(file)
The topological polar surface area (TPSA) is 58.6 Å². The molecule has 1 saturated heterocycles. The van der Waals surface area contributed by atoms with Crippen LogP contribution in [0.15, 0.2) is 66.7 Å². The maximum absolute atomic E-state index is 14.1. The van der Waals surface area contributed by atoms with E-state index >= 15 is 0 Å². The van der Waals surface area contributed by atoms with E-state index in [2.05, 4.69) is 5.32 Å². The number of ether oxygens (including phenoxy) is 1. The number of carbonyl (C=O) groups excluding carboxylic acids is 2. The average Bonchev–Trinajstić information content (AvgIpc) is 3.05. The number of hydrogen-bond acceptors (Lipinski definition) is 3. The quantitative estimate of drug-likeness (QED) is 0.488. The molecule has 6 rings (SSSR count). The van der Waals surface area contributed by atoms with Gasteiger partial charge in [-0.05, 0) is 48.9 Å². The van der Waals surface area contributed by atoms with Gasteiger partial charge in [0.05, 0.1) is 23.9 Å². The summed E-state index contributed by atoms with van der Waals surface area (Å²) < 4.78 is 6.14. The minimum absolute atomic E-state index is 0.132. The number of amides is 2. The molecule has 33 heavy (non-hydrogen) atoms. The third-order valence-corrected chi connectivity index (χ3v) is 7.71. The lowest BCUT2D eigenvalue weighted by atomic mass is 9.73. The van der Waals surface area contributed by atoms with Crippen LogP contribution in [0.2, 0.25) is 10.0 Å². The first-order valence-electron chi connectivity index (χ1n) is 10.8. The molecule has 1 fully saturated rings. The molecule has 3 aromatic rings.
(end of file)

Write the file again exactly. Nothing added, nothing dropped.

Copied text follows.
The topological polar surface area (TPSA) is 58.6 Å². The molecule has 1 saturated heterocycles. The van der Waals surface area contributed by atoms with Crippen LogP contribution in [0.15, 0.2) is 66.7 Å². The maximum absolute atomic E-state index is 14.1. The van der Waals surface area contributed by atoms with E-state index >= 15 is 0 Å². The van der Waals surface area contributed by atoms with E-state index in [2.05, 4.69) is 5.32 Å². The number of ether oxygens (including phenoxy) is 1. The number of carbonyl (C=O) groups excluding carboxylic acids is 2. The average Bonchev–Trinajstić information content (AvgIpc) is 3.05. The number of hydrogen-bond acceptors (Lipinski definition) is 3. The quantitative estimate of drug-likeness (QED) is 0.488. The molecule has 6 rings (SSSR count). The van der Waals surface area contributed by atoms with Gasteiger partial charge in [-0.05, 0) is 48.9 Å². The van der Waals surface area contributed by atoms with Gasteiger partial charge in [0.05, 0.1) is 23.9 Å². The summed E-state index contributed by atoms with van der Waals surface area (Å²) < 4.78 is 6.14. The minimum absolute atomic E-state index is 0.132. The number of amides is 2. The molecule has 33 heavy (non-hydrogen) atoms. The third-order valence-corrected chi connectivity index (χ3v) is 7.71. The lowest BCUT2D eigenvalue weighted by atomic mass is 9.73. The van der Waals surface area contributed by atoms with Crippen LogP contribution in [0.2, 0.25) is 10.0 Å². The first-order valence-electron chi connectivity index (χ1n) is 10.8. The molecule has 1 fully saturated rings. The molecule has 3 aromatic rings.